Hormonally Active Contraceptives, Part II: Sociological, Environmental, and Economic Impact

William V. Williams, Joel Brind, Laura Haynes, Michael D. Manhart, Hanna Klaus, Angela Lanfranchi, Gerard Migeon, Michael Gaskins, Elvis I. Šeman, Lester Ruppersberger, Kathleen M. Raviele

Research output: Contribution to journalArticlepeer-review

3 Citations (Scopus)

Abstract

To investigate the sociological, environmental, and economic impact of hormonally active contraceptives, a series of comprehensive literature surveys were employed. Sociological effects are discussed including abortion, exploitation of women, a weakening of marriage, and an increase in divorce with deleterious effects on children such as child poverty, poorer health, lower educational achievement, suicide risks, drug and alcohol abuse, criminality, and incarceration, among others. The environmental impact is discussed briefly and includes the feminization and trans-gendering of male fish downstream from the effluent of city wastewater treatment plants with declining fish populations. The potential economic impact of most of these side effects is estimated based on epidemiologic data and published estimates of costs of caring for the diseases which are linked to the use of hormonally active contraceptives. Hormonally active contraceptives appear to have a deleterious impact on multiple aspects of women’s health as well as negative economic and environmental impacts. These risks can be avoided through the use of nonhormonal methods and need to be more clearly conveyed to the public.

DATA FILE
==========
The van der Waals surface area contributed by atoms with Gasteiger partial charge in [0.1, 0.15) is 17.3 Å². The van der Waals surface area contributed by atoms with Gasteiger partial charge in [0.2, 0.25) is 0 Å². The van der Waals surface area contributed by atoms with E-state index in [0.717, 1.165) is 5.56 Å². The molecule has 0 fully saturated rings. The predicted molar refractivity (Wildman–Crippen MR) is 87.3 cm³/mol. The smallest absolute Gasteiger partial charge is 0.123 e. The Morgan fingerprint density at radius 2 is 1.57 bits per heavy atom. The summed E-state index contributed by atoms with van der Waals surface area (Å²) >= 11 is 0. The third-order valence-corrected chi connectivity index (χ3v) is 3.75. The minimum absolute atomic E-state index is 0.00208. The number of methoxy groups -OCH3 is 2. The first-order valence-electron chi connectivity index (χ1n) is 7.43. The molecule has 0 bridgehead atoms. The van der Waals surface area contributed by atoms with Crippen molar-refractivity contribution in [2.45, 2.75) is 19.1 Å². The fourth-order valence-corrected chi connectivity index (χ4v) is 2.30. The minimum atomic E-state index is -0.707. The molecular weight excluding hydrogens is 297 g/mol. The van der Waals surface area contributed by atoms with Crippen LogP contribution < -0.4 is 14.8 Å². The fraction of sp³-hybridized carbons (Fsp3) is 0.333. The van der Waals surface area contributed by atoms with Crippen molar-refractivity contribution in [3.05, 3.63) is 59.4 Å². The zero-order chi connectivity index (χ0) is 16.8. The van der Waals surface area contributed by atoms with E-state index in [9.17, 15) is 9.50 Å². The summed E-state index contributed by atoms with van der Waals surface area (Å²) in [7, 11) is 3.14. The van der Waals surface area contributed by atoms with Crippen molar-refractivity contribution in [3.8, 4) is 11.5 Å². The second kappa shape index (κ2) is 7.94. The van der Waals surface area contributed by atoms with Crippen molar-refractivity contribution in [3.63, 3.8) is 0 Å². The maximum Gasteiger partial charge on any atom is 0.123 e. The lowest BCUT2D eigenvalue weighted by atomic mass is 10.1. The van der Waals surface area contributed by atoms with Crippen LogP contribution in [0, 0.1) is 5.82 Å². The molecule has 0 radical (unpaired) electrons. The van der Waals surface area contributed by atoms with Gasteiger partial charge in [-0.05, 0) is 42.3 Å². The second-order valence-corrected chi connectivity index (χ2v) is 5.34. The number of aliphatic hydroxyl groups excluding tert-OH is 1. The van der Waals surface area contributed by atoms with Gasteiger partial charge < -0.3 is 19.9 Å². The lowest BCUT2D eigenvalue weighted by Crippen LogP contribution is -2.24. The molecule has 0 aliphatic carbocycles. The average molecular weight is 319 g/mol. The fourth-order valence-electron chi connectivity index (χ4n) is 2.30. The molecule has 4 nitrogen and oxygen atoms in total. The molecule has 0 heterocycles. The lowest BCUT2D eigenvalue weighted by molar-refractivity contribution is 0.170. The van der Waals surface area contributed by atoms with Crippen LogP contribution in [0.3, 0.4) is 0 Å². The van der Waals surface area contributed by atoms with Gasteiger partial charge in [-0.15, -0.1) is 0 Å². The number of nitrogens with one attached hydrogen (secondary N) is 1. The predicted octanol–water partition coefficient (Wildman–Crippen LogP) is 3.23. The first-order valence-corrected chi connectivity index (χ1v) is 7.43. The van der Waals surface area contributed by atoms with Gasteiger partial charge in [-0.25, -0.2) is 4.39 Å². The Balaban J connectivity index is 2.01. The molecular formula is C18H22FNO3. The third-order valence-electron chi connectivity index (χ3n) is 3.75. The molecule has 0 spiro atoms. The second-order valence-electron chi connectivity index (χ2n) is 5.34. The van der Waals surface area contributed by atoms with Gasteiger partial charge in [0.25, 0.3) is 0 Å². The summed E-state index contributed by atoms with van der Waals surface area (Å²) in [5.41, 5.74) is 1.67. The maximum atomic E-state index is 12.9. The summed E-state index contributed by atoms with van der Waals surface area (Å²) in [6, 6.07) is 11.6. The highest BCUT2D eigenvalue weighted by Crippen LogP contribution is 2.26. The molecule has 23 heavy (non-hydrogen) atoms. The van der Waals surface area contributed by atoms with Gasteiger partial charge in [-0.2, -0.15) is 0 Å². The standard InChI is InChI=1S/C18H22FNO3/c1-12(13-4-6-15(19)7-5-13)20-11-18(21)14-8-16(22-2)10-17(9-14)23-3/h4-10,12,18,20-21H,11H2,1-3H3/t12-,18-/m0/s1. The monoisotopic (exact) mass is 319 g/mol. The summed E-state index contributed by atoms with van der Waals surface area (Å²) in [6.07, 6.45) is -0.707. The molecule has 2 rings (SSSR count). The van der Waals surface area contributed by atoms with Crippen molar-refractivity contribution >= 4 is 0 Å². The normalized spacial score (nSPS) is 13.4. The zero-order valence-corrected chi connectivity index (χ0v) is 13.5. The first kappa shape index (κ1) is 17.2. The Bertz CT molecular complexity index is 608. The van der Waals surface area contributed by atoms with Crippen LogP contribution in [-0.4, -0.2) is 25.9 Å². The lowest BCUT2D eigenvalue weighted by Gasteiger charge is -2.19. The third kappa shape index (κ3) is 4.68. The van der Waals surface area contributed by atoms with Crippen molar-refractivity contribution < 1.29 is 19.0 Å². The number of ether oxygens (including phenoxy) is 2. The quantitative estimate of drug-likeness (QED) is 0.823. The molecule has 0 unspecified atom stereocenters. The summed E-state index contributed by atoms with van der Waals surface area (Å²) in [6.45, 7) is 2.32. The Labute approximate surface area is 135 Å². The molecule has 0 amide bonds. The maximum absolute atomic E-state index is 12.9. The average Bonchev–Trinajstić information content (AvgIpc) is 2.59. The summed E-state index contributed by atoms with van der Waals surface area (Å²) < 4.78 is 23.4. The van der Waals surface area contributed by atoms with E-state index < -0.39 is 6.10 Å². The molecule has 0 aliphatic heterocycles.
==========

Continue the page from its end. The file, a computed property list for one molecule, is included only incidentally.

Summary: Hormonal contraceptives have wide-ranging effects. The potential economic impact of the medical side effects is estimated. Sociological effects are discussed including abortion, exploitation of women, a weakening of marriage and an increase in divorce with negative effects on children such as child poverty, poorer health, lower educational achievement, suicide risks, drug and alcohol abuse, criminality and incarceration among others. The environmental impact includes hormonal effects on fish with declining fish populations. Women seeking birth control have a right to know about how to avoid these risks by using effective hormone-free methods like Fertility Awareness Methods.

Original languageEnglish
Pages (from-to)291-316
Number of pages26
JournalLinacre Quarterly
Volume88
Issue number3
Early online date21 Apr 2021
DOIs
Publication statusPublished - Aug 2021

Keywords

  • Autoimmunity
  • Cancer
  • Cardiovascular disease
  • Contraception
  • Depression
  • Economic impact
  • Epidemiology
  • Human interaction with the environment
  • Osteoporosis
  • Sociology

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